By Mark Crofton
I wrote an earlier blog post here on 4 sales tips for startups. Since then, I’ve had the opportunity to speak to many more early-stage Miami companies as well as take a new role leading a global sales training program. Here are (just) three tips based on those experiences:
1. Sales can be taught
It’s an age old assertion: Salesmen are “born, not made.” In fact, many people have told me that I’m a “natural” sales person or that I was “born” with all the attributes and talent to be a salesperson. Yet the truth is that while there are many attributes or traits which correlate to success in sales --such as enjoying interacting with others, ability to express oneself well-- there are also numerous skills to be learned to effectively run an enterprise sales cycle.
Few people enter this world intuitively knowing the best techniques for generating new opportunities, qualifying those opportunities, identifying all the relevant decision makers/influencers/stakeholders, or negotiating tactics. This is especially true if your early stage company is selling a product or solution that is even marginally complex to another business, as is an enterprise sale. The good news? There is a wealth of material, research and documentation on what works and doesn’t work in enterprise sales. You certainly can be taught the necessary skills.
2. Don't set and forget. Learning is an ongoing thing
Another well-known tenet in sales is that things change. Whether it’s your product, the competition, or the way your customer buys, if you don’t continuously give your sales team learning opportunities to catch up with change, they risk falling behind. At that point, it’s not only about losing to the competition, but the fact that their hard-earned customers simply won’t buy from them anymore, because they aren’t selling the way the customer buys.
Consider a fundamental way that selling has changed: determining where in the sales cycle to engage customers. When I began selling 20 years ago, most sales cycles began with a customer telling me about his challenges or problems. I would then look into my sales bag and present a solution, or better yet, several solutions that would solve his problem. I’d explain what each product did and how it would addresses his problem. The customer didn’t know very much about my products or often even about what was available in the market place. There was asymmetrical information: I knew a lot about my products and the customer generally knew considerably less. I was essentially engaging my customer in the early stages of the sales cycle.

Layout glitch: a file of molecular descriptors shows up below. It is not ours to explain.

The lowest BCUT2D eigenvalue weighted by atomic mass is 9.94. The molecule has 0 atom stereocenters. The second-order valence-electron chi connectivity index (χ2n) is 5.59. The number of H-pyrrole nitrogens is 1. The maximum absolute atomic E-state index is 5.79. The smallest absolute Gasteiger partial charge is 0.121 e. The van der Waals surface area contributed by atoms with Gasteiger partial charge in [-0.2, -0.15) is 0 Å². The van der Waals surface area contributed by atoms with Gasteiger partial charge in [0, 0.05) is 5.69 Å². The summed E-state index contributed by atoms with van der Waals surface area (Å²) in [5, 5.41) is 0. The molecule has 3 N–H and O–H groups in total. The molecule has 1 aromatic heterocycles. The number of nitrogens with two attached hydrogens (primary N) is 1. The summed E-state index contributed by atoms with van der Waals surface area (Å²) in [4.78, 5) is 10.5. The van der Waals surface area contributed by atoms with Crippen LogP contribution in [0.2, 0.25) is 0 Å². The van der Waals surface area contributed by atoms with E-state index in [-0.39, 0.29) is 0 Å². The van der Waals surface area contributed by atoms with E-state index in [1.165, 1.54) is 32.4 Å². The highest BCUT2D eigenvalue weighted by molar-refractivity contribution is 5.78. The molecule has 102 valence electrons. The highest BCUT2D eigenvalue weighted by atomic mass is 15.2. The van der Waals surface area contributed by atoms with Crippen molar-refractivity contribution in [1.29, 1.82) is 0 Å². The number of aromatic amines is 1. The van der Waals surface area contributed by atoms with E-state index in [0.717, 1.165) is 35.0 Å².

Fast forward to today: It’s often the case that by the time the customer calls your sale rep, she understands their problem, is familiar with your product, as well as your competitors’, and has read all the reviews. She is simply much further along in the buying cycle. Therefore, the approach to the customer is different, and you need to provide your sales executive the ongoing training to sell accordingly.
3. Measure the impact, and then course-correct
Training your sales force is probably going to be a costly endeavor, both in terms of money and time. In addition, if you consider the cost of being out of the field, and not selling while occupied in class, the true cost can be much higher. So, why do so many organizations fail to track their return on this important investment?
In companies where I have worked, we compared the performance of a sales executive who took the new-hire onboarding class, versus those who did not. The data helped determine that it was a good use of his/her first week on the job, and this information was also used to convince other managers of new hires to make the investment. Ultimately, this could have an important impact for the company.
However, it is also valuable, but generally much more difficult, to track the effect of a single course. For example, what happens two quarters after your sales executives took a new Prospecting class? Was pipeline multiple affected? If not, is it necessary to eliminate the class or perhaps retool it? Having the right data on hand for instructional re-design is critical, as well as incorporating specific feedback to help course-correct.
As you consider your ongoing investment in your sales team, don’t forget to factor in some time and budget for training. If you follow these 3 tips, investment is sure to pay off.
Mark Crofton is a Vice-President at SAP SE. He is a leader of the SAP Academy, the global sales training program for developing the next generation of SAP sales executives. Mark is also involved locally in Miami mentoring and advising startups.
Read more: Four sales tips for startups